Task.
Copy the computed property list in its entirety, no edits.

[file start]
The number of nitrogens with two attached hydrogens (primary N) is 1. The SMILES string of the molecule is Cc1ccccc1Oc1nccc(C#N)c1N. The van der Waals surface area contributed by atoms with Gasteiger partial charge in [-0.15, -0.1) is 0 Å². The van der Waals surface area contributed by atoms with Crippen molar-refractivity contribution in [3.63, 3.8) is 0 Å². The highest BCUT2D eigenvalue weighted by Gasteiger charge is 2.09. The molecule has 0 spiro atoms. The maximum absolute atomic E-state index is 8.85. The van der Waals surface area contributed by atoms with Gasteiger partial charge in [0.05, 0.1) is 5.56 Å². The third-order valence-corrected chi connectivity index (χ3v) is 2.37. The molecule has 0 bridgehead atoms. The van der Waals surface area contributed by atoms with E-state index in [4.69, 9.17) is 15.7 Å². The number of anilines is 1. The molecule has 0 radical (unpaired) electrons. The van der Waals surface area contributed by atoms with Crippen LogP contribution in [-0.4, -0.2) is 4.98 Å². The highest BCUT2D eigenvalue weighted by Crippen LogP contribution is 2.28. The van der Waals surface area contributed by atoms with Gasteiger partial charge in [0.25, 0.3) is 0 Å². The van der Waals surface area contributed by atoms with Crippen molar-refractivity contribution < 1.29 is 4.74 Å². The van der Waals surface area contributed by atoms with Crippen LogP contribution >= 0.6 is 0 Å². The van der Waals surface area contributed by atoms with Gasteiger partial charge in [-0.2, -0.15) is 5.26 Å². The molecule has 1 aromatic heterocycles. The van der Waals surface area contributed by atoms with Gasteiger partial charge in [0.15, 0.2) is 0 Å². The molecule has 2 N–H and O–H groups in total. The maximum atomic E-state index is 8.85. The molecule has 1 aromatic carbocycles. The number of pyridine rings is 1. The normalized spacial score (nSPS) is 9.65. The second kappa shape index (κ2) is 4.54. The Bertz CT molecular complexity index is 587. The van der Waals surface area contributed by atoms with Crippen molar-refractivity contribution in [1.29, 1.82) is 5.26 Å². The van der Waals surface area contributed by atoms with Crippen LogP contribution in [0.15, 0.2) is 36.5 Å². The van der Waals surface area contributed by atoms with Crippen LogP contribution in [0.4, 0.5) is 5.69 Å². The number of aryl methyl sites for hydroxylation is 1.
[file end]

The number of nitrogens with two attached hydrogens (primary N) is 1. The SMILES string of the molecule is Cc1ccccc1Oc1nccc(C#N)c1N. The van der Waals surface area contributed by atoms with Gasteiger partial charge in [-0.15, -0.1) is 0 Å². The van der Waals surface area contributed by atoms with Crippen molar-refractivity contribution in [3.63, 3.8) is 0 Å². The highest BCUT2D eigenvalue weighted by Gasteiger charge is 2.09. The molecule has 0 spiro atoms. The maximum absolute atomic E-state index is 8.85. The van der Waals surface area contributed by atoms with Gasteiger partial charge in [0.05, 0.1) is 5.56 Å². The third-order valence-corrected chi connectivity index (χ3v) is 2.37. The molecule has 0 bridgehead atoms. The van der Waals surface area contributed by atoms with E-state index in [4.69, 9.17) is 15.7 Å². The number of anilines is 1. The molecule has 0 radical (unpaired) electrons. The van der Waals surface area contributed by atoms with Crippen LogP contribution in [-0.4, -0.2) is 4.98 Å². The highest BCUT2D eigenvalue weighted by Crippen LogP contribution is 2.28. The van der Waals surface area contributed by atoms with Gasteiger partial charge in [0.25, 0.3) is 0 Å². The van der Waals surface area contributed by atoms with Crippen molar-refractivity contribution < 1.29 is 4.74 Å². The van der Waals surface area contributed by atoms with Crippen LogP contribution >= 0.6 is 0 Å². The van der Waals surface area contributed by atoms with Gasteiger partial charge in [-0.2, -0.15) is 5.26 Å². The molecule has 1 aromatic heterocycles. The van der Waals surface area contributed by atoms with Gasteiger partial charge in [0.15, 0.2) is 0 Å². The molecule has 2 N–H and O–H groups in total. The maximum atomic E-state index is 8.85. The molecule has 1 aromatic carbocycles. The number of pyridine rings is 1. The normalized spacial score (nSPS) is 9.65. The second kappa shape index (κ2) is 4.54. The Bertz CT molecular complexity index is 587. The van der Waals surface area contributed by atoms with Crippen molar-refractivity contribution in [1.29, 1.82) is 5.26 Å². The van der Waals surface area contributed by atoms with Crippen LogP contribution in [0.15, 0.2) is 36.5 Å². The van der Waals surface area contributed by atoms with Crippen LogP contribution in [0.4, 0.5) is 5.69 Å². The number of aryl methyl sites for hydroxylation is 1.